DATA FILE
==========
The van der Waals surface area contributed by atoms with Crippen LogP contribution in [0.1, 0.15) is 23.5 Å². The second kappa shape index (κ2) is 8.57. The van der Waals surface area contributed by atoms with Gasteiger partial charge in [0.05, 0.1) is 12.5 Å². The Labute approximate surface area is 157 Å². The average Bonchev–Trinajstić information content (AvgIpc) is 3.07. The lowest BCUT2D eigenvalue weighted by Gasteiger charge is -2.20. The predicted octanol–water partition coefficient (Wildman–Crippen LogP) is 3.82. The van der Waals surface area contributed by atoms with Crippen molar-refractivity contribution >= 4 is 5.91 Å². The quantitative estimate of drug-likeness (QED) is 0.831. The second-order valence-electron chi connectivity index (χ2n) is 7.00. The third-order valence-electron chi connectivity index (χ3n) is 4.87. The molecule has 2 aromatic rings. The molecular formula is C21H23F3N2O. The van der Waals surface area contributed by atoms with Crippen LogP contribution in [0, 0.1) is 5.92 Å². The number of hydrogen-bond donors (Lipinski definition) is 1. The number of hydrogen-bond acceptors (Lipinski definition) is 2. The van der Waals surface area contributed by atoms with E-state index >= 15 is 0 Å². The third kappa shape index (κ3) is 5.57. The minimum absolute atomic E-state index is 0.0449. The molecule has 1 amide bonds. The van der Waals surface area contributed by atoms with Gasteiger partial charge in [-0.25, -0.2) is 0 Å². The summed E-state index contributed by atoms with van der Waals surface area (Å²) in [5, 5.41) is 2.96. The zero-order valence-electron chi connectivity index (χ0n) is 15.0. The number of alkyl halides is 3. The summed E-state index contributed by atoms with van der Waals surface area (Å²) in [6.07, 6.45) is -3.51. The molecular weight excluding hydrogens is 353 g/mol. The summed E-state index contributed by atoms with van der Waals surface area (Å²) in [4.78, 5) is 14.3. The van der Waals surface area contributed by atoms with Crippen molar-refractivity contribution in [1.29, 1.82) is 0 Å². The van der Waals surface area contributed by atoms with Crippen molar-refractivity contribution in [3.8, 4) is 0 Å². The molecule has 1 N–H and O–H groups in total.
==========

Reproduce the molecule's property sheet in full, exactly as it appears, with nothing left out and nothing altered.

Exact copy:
The van der Waals surface area contributed by atoms with Crippen LogP contribution in [0.1, 0.15) is 23.5 Å². The second kappa shape index (κ2) is 8.57. The van der Waals surface area contributed by atoms with Gasteiger partial charge in [0.05, 0.1) is 12.5 Å². The Labute approximate surface area is 157 Å². The average Bonchev–Trinajstić information content (AvgIpc) is 3.07. The lowest BCUT2D eigenvalue weighted by Gasteiger charge is -2.20. The predicted octanol–water partition coefficient (Wildman–Crippen LogP) is 3.82. The van der Waals surface area contributed by atoms with Crippen molar-refractivity contribution >= 4 is 5.91 Å². The quantitative estimate of drug-likeness (QED) is 0.831. The second-order valence-electron chi connectivity index (χ2n) is 7.00. The third-order valence-electron chi connectivity index (χ3n) is 4.87. The molecule has 2 aromatic rings. The molecular formula is C21H23F3N2O. The van der Waals surface area contributed by atoms with Crippen LogP contribution in [0, 0.1) is 5.92 Å². The number of hydrogen-bond donors (Lipinski definition) is 1. The number of hydrogen-bond acceptors (Lipinski definition) is 2. The van der Waals surface area contributed by atoms with E-state index >= 15 is 0 Å². The third kappa shape index (κ3) is 5.57. The minimum absolute atomic E-state index is 0.0449. The molecule has 1 amide bonds. The van der Waals surface area contributed by atoms with Gasteiger partial charge in [-0.25, -0.2) is 0 Å². The summed E-state index contributed by atoms with van der Waals surface area (Å²) in [5, 5.41) is 2.96. The zero-order valence-electron chi connectivity index (χ0n) is 15.0. The number of alkyl halides is 3. The summed E-state index contributed by atoms with van der Waals surface area (Å²) in [6.07, 6.45) is -3.51. The molecular weight excluding hydrogens is 353 g/mol. The summed E-state index contributed by atoms with van der Waals surface area (Å²) in [4.78, 5) is 14.3. The van der Waals surface area contributed by atoms with Crippen molar-refractivity contribution in [1.29, 1.82) is 0 Å². The van der Waals surface area contributed by atoms with Crippen molar-refractivity contribution in [3.8, 4) is 0 Å². The molecule has 1 N–H and O–H groups in total.